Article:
The Samsung Galaxy Z Flip 4’s camera is great fun to shoot

I had the privilege of taking pictures with amazing smartphones this year. I was seduced by the 10x zoom of the Samsung Galaxy S22 Ultraamazed by the massive sensor and beautiful portraits of the Xiaomi 12S Ultraand I saw the Google Pixel 6A do the impossible: take sharp photos of an exuberant toddler in dim light. I could reach into my closet drawer, pull out any of these phones right now, and use them as my primary camera. But I won’t! Right now I’m rocking the Samsung Galaxy Z Flip 4and I’m here to tell you it’s a blast to take pictures with.

It’s true. The foldable you saw advertised with flashy colors and upbeat pop music as you watched AEW Dynamite is my ride-or-die camera right now.

The camera hardware is completely unremarkable. There’s a 10-megapixel camera on the internal display, a 12-megapixel ultrawide, and a vaguely upgraded 12-megapixel main camera. Samsung’s promotional material says the sensor is “65% brighter”, which is real nonsense — a sensor captures the light; it cannot be “brighter”. What Samsung is trying to say is that the pixels are a bit bigger, so they might catch light better. Anyway, all this to say that the reason I’m digging with the Z Flip 4’s camera has little to do with… the cameras.

This is the folding action. I must be a sucker because I’ve tried shooting all the ways the Samsung ads promote using the Z Flip 4, and the drive, I love it. I opened the L-shaped phone above the microwave and filmed myself making a latte. Why? I do not know. But I sped it up in the camera app, set it to The King Khan & BBQ Show’s I love you so, and posted it on TikTok. To my dismay, it has been viewed over 200 times. I don’t know what I really accomplished here, but it was fun.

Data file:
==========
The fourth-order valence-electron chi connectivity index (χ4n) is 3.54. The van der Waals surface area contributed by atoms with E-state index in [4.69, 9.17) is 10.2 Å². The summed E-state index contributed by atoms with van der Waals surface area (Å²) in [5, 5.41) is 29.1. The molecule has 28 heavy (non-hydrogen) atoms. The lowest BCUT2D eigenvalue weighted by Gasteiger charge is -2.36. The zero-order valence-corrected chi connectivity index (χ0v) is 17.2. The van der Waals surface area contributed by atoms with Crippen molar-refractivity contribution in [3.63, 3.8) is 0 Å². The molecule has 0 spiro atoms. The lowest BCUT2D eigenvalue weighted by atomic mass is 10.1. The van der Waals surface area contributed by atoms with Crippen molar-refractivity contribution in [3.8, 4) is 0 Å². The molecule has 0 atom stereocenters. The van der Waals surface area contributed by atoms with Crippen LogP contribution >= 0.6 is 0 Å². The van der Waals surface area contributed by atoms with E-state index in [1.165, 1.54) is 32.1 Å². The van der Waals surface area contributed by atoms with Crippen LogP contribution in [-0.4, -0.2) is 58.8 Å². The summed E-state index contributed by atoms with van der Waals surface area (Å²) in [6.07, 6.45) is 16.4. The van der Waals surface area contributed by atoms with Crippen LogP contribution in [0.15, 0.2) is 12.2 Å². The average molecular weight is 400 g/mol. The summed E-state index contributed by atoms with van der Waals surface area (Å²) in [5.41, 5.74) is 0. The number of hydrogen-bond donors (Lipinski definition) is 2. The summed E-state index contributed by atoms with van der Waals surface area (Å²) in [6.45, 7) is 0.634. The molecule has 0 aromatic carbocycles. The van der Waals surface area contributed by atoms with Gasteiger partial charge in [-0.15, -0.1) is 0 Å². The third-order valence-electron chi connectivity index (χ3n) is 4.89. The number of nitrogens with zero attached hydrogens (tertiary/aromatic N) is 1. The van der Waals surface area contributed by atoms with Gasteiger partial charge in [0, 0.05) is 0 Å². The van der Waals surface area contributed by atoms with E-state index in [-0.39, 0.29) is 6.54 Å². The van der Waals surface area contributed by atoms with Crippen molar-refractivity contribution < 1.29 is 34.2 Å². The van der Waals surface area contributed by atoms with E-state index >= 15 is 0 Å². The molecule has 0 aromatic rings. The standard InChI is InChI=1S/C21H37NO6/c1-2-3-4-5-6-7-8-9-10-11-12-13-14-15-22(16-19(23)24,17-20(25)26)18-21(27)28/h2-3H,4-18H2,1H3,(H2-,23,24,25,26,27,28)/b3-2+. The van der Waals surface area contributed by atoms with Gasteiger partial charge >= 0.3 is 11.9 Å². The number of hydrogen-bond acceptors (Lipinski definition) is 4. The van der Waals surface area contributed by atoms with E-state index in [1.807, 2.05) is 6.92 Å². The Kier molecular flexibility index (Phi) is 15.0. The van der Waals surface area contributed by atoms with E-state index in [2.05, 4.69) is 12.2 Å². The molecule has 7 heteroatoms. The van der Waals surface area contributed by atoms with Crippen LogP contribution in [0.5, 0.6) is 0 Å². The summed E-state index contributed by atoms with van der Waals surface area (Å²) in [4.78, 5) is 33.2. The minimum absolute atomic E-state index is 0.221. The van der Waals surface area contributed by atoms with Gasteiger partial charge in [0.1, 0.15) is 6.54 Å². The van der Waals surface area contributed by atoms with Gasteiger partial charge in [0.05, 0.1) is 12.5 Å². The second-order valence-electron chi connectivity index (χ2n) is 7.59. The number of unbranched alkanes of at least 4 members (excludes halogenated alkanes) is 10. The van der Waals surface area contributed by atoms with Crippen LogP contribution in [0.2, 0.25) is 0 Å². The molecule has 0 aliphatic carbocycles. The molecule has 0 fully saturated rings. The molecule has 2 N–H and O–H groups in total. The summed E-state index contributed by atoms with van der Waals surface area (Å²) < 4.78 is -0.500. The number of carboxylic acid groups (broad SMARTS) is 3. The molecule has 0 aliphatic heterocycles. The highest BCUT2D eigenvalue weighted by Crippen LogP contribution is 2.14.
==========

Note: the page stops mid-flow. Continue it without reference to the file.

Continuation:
Low-angle portraits of toddlers on the fly? Why not!

I would love the 3x zoom, but that’s fine.

The Flip is also an absolute gold mine for generating content for grandparents. I can set the Flip up on a table – safely out of reach of dirty toddler hands – and film the grandchild doing precious things like banging cups together while screaming and farting loudly. Grandparents love this shit.

The fold is useful here because I don’t have to a) try to shoot this selfie style b) fiddle with another mechanism, like PopSockets, to prop it up and c) I can fine tune the angle to get the right framing. When I’m done I can just (gently) slam the thing to stop recording – although the end of your music video will be present the phone closing in on itself, so maybe cut that piece.

This is all great fun, but if you don’t have a toddler and have no desire to show off your latte art skills on TikTok, then I probably haven’t convinced you that the Flip 4 camera is really good. But consider this use case: With the camera app open and the phone in an L-shape, you can tap an icon to move the preview image to the bottom half of the screen. You’re shooting what’s right in front of you, but you’re looking at the preview image, kind of like a old fashioned twin lens reflex camera.

The best camera is the one that bends over backwards.

This is a candid photo of my friends, who are ghosts.

It also means you can comfortably shoot from a lower angle or take candid social shots without putting your phone in front of your face and making everyone embarrassed because you’re obviously taking pictures of them. Please note that I don’t tolerate being a creep or a weirdo around strangers; it’s just nice to take photos of your friends without taking everyone out of the moment so abruptly.

I’m also not a big fan of selfies, but it’s nice to be able to use the phone’s main cameras when I want to take one. Of course, you have to compose it on the cover screen with a real-life postage-stamp sized image preview, but I’ll accept that trade-off for much better image quality, especially if the weather conditions lighting are dim. And who knows, maybe my home espresso bar will really take off on TikTok and I’ll have to up my selfie game. If so, you can bet I’ll have the Flip 4 handy.

Photography by Allison Johnson/The Verge

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